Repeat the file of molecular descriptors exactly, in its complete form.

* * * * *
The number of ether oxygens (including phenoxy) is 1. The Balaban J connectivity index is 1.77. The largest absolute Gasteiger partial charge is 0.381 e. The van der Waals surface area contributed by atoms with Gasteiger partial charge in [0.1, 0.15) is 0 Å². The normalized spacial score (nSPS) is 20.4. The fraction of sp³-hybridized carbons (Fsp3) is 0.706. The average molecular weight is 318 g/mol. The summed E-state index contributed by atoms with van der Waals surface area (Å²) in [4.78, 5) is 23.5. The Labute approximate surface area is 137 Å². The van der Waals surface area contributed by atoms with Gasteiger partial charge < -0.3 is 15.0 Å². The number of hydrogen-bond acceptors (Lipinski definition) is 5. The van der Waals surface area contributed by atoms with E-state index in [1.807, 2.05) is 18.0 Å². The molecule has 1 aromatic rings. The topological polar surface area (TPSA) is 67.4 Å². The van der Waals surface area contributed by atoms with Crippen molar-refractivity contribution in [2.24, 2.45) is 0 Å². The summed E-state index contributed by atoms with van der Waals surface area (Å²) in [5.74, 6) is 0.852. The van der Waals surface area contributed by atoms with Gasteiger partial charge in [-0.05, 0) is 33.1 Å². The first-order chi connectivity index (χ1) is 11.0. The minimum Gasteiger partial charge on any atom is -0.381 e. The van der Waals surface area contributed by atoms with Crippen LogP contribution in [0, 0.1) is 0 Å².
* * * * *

The number of ether oxygens (including phenoxy) is 1. The Balaban J connectivity index is 1.77. The largest absolute Gasteiger partial charge is 0.381 e. The van der Waals surface area contributed by atoms with Gasteiger partial charge in [0.1, 0.15) is 0 Å². The normalized spacial score (nSPS) is 20.4. The fraction of sp³-hybridized carbons (Fsp3) is 0.706. The average molecular weight is 318 g/mol. The summed E-state index contributed by atoms with van der Waals surface area (Å²) in [4.78, 5) is 23.5. The Labute approximate surface area is 137 Å². The van der Waals surface area contributed by atoms with Gasteiger partial charge < -0.3 is 15.0 Å². The number of hydrogen-bond acceptors (Lipinski definition) is 5. The van der Waals surface area contributed by atoms with E-state index in [1.807, 2.05) is 18.0 Å². The molecule has 1 aromatic rings. The topological polar surface area (TPSA) is 67.4 Å². The van der Waals surface area contributed by atoms with Crippen molar-refractivity contribution in [2.24, 2.45) is 0 Å². The summed E-state index contributed by atoms with van der Waals surface area (Å²) in [5.74, 6) is 0.852. The van der Waals surface area contributed by atoms with Gasteiger partial charge in [-0.05, 0) is 33.1 Å². The first-order chi connectivity index (χ1) is 11.0. The minimum Gasteiger partial charge on any atom is -0.381 e. The van der Waals surface area contributed by atoms with Crippen LogP contribution in [0, 0.1) is 0 Å².